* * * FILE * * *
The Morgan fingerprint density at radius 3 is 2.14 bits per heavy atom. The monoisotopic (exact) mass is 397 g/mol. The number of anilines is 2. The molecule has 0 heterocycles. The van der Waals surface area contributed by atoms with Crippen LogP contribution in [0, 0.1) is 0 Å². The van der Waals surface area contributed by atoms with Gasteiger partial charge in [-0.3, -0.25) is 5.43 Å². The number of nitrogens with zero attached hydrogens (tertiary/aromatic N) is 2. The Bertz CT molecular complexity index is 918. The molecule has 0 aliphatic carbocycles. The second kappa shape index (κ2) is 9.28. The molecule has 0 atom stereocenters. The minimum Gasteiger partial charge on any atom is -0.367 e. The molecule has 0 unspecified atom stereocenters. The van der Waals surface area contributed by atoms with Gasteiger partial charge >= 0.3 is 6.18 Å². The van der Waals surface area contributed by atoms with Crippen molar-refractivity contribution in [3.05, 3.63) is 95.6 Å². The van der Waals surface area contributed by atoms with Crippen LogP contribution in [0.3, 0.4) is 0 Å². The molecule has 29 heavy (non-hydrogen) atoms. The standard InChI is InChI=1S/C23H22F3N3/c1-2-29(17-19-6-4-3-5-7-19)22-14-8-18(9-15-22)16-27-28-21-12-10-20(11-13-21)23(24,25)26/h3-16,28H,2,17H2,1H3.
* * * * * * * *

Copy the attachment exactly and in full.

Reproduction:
The Morgan fingerprint density at radius 3 is 2.14 bits per heavy atom. The monoisotopic (exact) mass is 397 g/mol. The number of anilines is 2. The molecule has 0 heterocycles. The van der Waals surface area contributed by atoms with Crippen LogP contribution in [0, 0.1) is 0 Å². The van der Waals surface area contributed by atoms with Gasteiger partial charge in [-0.3, -0.25) is 5.43 Å². The number of nitrogens with zero attached hydrogens (tertiary/aromatic N) is 2. The Bertz CT molecular complexity index is 918. The molecule has 0 aliphatic carbocycles. The second kappa shape index (κ2) is 9.28. The molecule has 0 atom stereocenters. The minimum Gasteiger partial charge on any atom is -0.367 e. The molecule has 0 unspecified atom stereocenters. The van der Waals surface area contributed by atoms with Gasteiger partial charge >= 0.3 is 6.18 Å². The van der Waals surface area contributed by atoms with Crippen molar-refractivity contribution in [3.05, 3.63) is 95.6 Å². The van der Waals surface area contributed by atoms with Crippen LogP contribution in [0.3, 0.4) is 0 Å². The molecule has 29 heavy (non-hydrogen) atoms. The standard InChI is InChI=1S/C23H22F3N3/c1-2-29(17-19-6-4-3-5-7-19)22-14-8-18(9-15-22)16-27-28-21-12-10-20(11-13-21)23(24,25)26/h3-16,28H,2,17H2,1H3.